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The Giant Mums, self-titled LP

The Mums' first and only LP was recorded by Wharton Tiers at Fun City.

Listen here:

Press Clips:

Baby Sue (#17 Summer 1994, Steven Fievel)
"Not only does this disc feature some of the best song titles around (We Made It Sing???), but it also features some absolutely STUNNING songs. The Giant Mums definitely have an instantly identifiable yet indescribable sound that is addictive...This one knocks my socks right off. Simple, unadorned pop tunes...nothing short of sheer MAGIC."

Snipehunt (#20 Summer 1994, GF)
"Every song is a hook I can't shake. The exhilarating blast of fresh air is that they aren't trying to be anyone else. Just having fun and bringing us lonely reviewers along with `em. Not punk, but little five year olds playing in the dirt with scissors and the good china. I'm in love."

Option (#58 Sept/Oct 1994, Chris Crisafulli)
"The Giant Mums produce a thick, loose, fuzzy sound that seems to be slowly oozing even when drummer Chris McCumber and bassist John Tanzer keep the tunes moving along at a blistering pace. The lazy, drifting vocal approach calls to mind the finer moments of the Meat Puppets, and laid-back stuff like 'Sheep in the Blacklight Room' and 'Deny, Delay' also have a Meat Pups feel. But on a tune like 'Speedpills Velocitous', the band can rock with Ramones-power. There are plenty of post-punk squiggles in the Mums sound, but once in a while, such as on the lysergic jumper 'Thread', they come off like something really interesting from one of the Pebbles collections. Add it up, and these guys have delivered a good chunk of demented entertainment. Pay attention to future releases."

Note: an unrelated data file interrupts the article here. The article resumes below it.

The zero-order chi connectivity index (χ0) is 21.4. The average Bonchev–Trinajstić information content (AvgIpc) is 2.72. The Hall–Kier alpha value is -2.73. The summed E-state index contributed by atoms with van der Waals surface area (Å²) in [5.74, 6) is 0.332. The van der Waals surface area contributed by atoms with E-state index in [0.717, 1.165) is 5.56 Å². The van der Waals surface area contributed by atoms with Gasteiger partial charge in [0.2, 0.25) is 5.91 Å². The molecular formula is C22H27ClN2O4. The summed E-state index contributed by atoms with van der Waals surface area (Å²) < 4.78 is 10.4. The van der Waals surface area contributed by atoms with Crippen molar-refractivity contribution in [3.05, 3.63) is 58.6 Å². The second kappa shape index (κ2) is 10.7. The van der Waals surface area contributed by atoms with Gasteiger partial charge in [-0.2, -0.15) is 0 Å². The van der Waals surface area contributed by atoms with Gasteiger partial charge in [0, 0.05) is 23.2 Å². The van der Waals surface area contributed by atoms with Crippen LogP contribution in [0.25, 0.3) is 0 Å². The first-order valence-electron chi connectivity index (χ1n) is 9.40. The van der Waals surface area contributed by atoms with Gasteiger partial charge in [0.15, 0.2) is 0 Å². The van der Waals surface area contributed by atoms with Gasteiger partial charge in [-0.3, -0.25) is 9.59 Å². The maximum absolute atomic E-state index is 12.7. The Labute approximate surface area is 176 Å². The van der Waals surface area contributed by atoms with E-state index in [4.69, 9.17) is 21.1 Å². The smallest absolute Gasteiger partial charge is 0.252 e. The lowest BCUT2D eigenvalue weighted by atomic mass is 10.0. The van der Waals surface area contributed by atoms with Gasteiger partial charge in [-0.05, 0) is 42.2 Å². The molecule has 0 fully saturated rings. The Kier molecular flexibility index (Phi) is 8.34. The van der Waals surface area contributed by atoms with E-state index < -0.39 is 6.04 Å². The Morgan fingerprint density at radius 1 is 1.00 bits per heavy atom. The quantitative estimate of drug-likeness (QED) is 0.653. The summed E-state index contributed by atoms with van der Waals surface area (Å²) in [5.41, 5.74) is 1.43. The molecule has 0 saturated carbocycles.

Trouser Press Guide to '90s Rock (1997, Ira Robbins)
"Compared to Airlines, the [Giant Mums] have stranger concepts, ('Minutes Later, Nothing Gets Out Every Stain' and 'Sheep in the Blacklight Room' are only two of the odd titles on The Giant Mums; the chorus of 'We Made It Sing' begins 'meow meow meow') as well as a singular sensibility and, for the most part, an aggressive, jagged guitar attack.  Wharton Tiers' production makes the most of intriguing compositions, shaping the band's fill-in-the-void playing and [Roby's] singing into moderate wind-shear excursions that keep moving forward."

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